mymenuItem.Click +=new EventHandler(this.mymenuItem_Click);
//ShortCut Text to be displayed
mymenuItem.Text = 'My MenuItem' +'\t'+ 'Ctrl+1';
//hide shortcut
mymenuItem.ShowShortcut = false;
//Add it to the bottom of the first menu
this.mainMenu1.MenuItems[0].MenuItems.Add(mymenuItem);

[VB.NET]
’Create the menuitem 
Dim mymenuItem As MenuItem =  New MenuItem() 
’ShortCut
mymenuItem.Shortcut = System.Windows.Forms.Shortcut.Ctrl1
’Add Event Handler for the menuitem
mymenuItem.Click +=New EventHandler(Me.mymenuItem_Click)
’ShortCut Text to be displayed
mymenuItem.Text = 'My MenuItem' +'\t'+ 'Ctrl+1'
’hide shortcut
mymenuItem.ShowShortcut = False
’Add it to the bottom of the first menu
Me.mainMenu1.MenuItems(0).MenuItems.Add(mymenuItem)
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To customize the shortcut (which are not present in the System.Windows.Forms.Shortcut Enum), you need to override the ProcessCmdKey event of the form and handle the needed keys. The below example has a menu item with name “item” and the shortcut Ctrl + Alt + 0 has been set by handling the ProcessCmdKey event. The Click event of the menu item is simulated.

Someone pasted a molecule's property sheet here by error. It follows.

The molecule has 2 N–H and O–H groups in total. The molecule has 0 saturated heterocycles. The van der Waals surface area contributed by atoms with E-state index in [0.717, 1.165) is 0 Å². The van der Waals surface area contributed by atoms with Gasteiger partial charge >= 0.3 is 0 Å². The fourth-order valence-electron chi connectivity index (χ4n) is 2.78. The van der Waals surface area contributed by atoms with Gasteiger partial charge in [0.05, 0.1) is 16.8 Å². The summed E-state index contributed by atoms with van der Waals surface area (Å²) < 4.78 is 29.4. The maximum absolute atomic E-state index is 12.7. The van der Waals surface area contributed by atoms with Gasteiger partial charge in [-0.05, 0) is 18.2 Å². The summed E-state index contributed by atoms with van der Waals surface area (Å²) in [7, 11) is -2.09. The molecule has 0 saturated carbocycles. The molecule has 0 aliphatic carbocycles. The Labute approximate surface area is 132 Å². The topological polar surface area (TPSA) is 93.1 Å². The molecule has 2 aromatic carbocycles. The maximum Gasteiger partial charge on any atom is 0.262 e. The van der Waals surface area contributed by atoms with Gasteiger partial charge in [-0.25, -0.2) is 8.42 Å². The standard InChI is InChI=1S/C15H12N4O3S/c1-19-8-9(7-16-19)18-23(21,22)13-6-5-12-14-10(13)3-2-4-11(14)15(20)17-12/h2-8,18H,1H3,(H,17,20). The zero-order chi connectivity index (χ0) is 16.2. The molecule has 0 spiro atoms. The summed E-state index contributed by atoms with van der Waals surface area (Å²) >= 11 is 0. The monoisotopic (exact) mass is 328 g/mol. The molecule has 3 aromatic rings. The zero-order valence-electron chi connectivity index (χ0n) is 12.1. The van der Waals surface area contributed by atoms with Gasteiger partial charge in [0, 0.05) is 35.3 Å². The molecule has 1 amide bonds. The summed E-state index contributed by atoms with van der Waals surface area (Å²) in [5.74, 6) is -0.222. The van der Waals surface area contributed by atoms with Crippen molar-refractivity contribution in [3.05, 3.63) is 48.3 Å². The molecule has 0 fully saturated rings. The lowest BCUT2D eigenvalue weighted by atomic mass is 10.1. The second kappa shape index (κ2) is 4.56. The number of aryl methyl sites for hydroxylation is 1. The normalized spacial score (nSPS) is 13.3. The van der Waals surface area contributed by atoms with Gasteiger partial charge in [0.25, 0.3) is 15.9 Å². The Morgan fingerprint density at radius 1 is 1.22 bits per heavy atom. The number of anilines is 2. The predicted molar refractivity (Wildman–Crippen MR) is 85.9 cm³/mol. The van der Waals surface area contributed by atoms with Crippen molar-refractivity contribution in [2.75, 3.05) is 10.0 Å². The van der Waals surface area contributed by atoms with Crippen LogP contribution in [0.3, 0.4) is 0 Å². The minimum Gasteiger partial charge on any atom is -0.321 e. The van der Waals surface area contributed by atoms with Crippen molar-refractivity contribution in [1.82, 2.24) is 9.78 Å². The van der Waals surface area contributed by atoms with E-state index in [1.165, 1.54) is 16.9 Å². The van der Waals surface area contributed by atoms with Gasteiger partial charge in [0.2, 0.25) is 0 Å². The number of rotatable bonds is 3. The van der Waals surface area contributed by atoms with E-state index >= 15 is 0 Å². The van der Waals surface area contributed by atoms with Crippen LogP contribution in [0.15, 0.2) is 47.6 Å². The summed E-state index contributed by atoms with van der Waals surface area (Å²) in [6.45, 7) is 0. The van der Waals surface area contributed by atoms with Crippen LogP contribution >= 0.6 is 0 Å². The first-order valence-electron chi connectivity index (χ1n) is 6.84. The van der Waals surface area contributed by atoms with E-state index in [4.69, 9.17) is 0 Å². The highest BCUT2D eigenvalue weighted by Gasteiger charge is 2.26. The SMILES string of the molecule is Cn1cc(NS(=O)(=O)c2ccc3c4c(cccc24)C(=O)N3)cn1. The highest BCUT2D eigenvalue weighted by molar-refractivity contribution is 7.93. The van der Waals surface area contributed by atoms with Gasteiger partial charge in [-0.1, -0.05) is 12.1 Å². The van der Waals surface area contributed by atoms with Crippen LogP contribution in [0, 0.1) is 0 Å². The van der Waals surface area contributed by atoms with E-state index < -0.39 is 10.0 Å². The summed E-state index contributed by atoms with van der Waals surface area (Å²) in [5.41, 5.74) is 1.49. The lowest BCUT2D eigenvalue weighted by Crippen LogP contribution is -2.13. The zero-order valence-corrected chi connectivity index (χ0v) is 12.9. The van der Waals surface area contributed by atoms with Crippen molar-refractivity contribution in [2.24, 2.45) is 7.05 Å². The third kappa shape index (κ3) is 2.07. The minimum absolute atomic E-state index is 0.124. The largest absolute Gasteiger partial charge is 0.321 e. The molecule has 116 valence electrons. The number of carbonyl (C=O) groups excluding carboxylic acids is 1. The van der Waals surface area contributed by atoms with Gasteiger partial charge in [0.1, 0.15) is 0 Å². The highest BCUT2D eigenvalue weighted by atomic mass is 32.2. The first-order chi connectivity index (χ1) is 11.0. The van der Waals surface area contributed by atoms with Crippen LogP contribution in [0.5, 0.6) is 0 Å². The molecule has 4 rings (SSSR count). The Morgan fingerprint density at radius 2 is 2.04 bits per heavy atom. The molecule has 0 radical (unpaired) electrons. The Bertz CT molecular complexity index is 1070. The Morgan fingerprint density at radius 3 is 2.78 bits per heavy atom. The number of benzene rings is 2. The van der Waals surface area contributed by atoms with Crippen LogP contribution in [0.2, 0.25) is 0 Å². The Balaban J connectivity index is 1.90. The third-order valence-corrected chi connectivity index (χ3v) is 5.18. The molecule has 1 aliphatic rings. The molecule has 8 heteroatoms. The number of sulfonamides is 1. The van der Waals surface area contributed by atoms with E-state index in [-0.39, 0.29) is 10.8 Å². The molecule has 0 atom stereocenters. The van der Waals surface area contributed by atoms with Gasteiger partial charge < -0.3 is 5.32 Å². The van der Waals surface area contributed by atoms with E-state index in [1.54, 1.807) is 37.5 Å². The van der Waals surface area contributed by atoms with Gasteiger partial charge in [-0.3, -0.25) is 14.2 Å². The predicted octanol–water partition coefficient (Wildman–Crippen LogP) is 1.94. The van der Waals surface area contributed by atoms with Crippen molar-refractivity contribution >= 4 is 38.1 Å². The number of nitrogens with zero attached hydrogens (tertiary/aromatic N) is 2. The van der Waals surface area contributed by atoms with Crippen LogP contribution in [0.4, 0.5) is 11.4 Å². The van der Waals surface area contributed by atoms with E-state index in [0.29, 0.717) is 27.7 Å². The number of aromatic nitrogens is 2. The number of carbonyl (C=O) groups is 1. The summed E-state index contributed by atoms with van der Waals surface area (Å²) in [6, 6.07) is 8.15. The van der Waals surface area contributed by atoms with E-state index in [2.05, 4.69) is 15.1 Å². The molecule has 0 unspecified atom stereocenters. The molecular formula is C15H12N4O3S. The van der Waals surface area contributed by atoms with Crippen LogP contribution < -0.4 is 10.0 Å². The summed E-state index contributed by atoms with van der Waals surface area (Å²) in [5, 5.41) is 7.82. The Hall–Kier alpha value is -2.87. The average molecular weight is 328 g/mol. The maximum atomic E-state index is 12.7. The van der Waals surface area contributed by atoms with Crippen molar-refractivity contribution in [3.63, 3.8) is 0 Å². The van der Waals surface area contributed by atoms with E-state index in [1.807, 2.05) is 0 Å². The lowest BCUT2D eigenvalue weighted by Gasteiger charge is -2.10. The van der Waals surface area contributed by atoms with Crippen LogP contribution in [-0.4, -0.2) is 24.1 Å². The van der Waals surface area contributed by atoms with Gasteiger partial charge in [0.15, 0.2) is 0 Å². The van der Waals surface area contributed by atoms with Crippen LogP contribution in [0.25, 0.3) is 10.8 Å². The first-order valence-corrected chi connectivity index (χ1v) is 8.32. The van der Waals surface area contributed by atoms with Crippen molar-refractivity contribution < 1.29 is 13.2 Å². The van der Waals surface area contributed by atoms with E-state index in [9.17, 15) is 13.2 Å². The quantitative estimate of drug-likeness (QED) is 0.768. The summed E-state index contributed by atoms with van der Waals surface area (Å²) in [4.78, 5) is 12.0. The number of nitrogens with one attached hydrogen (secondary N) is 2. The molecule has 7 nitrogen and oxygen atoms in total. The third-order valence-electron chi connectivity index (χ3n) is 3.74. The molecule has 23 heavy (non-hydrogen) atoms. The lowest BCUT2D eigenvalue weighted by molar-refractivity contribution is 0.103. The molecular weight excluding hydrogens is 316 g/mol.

//Override this method in the form which have the menu. This will only trigger when the form is on focus.
protected override bool ProcessCmdKey(ref Message msg, Keys keyData)
{
    if (keyData == (Keys.Control | Keys.Alt | Keys.D0)) // Ctrl + Alt + 0
    {
        if (this.Menu != null && this.Menu.MenuItems.Count > 0)
            this.Menu.MenuItems['item'].PerformClick(); // triggers click event.
    }
    return base.ProcessCmdKey(ref msg, keyData);